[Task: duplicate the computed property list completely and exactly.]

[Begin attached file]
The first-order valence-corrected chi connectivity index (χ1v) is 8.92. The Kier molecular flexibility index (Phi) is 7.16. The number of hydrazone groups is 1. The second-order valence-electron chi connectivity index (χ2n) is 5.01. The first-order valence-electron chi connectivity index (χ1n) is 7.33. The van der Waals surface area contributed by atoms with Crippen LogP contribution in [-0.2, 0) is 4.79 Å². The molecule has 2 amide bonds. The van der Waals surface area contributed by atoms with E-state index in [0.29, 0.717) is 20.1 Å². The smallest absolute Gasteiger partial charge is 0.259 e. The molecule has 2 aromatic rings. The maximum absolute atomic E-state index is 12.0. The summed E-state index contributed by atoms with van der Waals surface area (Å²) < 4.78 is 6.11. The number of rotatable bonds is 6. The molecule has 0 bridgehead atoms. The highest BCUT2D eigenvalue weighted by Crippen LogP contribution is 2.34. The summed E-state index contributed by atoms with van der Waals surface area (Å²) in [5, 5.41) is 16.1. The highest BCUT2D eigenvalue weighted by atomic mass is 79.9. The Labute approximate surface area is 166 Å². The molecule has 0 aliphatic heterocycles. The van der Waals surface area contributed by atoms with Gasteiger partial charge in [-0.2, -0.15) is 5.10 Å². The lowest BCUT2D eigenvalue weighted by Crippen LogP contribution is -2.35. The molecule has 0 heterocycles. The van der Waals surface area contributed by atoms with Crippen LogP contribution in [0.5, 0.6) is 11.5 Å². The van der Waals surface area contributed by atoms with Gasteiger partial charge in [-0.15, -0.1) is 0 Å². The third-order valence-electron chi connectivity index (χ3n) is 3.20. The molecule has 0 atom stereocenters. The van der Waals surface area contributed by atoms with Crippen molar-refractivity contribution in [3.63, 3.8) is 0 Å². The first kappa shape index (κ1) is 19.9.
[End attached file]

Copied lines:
The first-order valence-corrected chi connectivity index (χ1v) is 8.92. The Kier molecular flexibility index (Phi) is 7.16. The number of hydrazone groups is 1. The second-order valence-electron chi connectivity index (χ2n) is 5.01. The first-order valence-electron chi connectivity index (χ1n) is 7.33. The van der Waals surface area contributed by atoms with Crippen LogP contribution in [-0.2, 0) is 4.79 Å². The molecule has 2 amide bonds. The van der Waals surface area contributed by atoms with E-state index in [0.29, 0.717) is 20.1 Å². The smallest absolute Gasteiger partial charge is 0.259 e. The molecule has 2 aromatic rings. The maximum absolute atomic E-state index is 12.0. The summed E-state index contributed by atoms with van der Waals surface area (Å²) < 4.78 is 6.11. The number of rotatable bonds is 6. The molecule has 0 bridgehead atoms. The highest BCUT2D eigenvalue weighted by Crippen LogP contribution is 2.34. The summed E-state index contributed by atoms with van der Waals surface area (Å²) in [5, 5.41) is 16.1. The highest BCUT2D eigenvalue weighted by atomic mass is 79.9. The Labute approximate surface area is 166 Å². The molecule has 0 aliphatic heterocycles. The van der Waals surface area contributed by atoms with Gasteiger partial charge in [-0.2, -0.15) is 5.10 Å². The lowest BCUT2D eigenvalue weighted by Crippen LogP contribution is -2.35. The molecule has 0 heterocycles. The van der Waals surface area contributed by atoms with Crippen LogP contribution in [0.5, 0.6) is 11.5 Å². The van der Waals surface area contributed by atoms with Gasteiger partial charge in [-0.15, -0.1) is 0 Å². The third-order valence-electron chi connectivity index (χ3n) is 3.20. The molecule has 0 atom stereocenters. The van der Waals surface area contributed by atoms with Crippen molar-refractivity contribution in [3.63, 3.8) is 0 Å². The first kappa shape index (κ1) is 19.9.